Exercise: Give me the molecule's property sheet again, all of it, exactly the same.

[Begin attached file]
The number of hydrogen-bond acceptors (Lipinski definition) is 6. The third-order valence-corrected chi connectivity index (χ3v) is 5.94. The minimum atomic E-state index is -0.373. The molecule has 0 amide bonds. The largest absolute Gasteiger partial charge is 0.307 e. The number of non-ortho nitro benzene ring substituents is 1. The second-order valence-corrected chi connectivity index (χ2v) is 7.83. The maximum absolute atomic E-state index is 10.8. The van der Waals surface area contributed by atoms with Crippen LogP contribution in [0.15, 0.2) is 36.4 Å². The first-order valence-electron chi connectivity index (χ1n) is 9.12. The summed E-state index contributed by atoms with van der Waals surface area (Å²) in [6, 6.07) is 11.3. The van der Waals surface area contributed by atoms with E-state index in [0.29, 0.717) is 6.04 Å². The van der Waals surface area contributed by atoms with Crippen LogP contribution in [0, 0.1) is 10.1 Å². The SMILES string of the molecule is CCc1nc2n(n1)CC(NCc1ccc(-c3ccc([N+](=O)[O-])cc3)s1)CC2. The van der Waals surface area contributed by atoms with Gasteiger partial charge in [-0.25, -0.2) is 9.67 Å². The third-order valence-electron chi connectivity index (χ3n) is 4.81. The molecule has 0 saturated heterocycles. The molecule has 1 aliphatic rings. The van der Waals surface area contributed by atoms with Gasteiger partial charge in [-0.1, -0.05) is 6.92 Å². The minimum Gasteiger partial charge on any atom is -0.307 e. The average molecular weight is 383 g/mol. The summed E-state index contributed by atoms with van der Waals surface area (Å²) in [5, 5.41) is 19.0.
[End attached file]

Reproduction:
The number of hydrogen-bond acceptors (Lipinski definition) is 6. The third-order valence-corrected chi connectivity index (χ3v) is 5.94. The minimum atomic E-state index is -0.373. The molecule has 0 amide bonds. The largest absolute Gasteiger partial charge is 0.307 e. The number of non-ortho nitro benzene ring substituents is 1. The second-order valence-corrected chi connectivity index (χ2v) is 7.83. The maximum absolute atomic E-state index is 10.8. The van der Waals surface area contributed by atoms with Crippen LogP contribution in [0.15, 0.2) is 36.4 Å². The first-order valence-electron chi connectivity index (χ1n) is 9.12. The summed E-state index contributed by atoms with van der Waals surface area (Å²) in [6, 6.07) is 11.3. The van der Waals surface area contributed by atoms with E-state index in [0.29, 0.717) is 6.04 Å². The van der Waals surface area contributed by atoms with Crippen LogP contribution in [0, 0.1) is 10.1 Å². The SMILES string of the molecule is CCc1nc2n(n1)CC(NCc1ccc(-c3ccc([N+](=O)[O-])cc3)s1)CC2. The van der Waals surface area contributed by atoms with Gasteiger partial charge in [-0.25, -0.2) is 9.67 Å². The third-order valence-electron chi connectivity index (χ3n) is 4.81. The molecule has 0 saturated heterocycles. The molecule has 1 aliphatic rings. The van der Waals surface area contributed by atoms with Gasteiger partial charge in [-0.1, -0.05) is 6.92 Å². The minimum Gasteiger partial charge on any atom is -0.307 e. The average molecular weight is 383 g/mol. The summed E-state index contributed by atoms with van der Waals surface area (Å²) in [5, 5.41) is 19.0.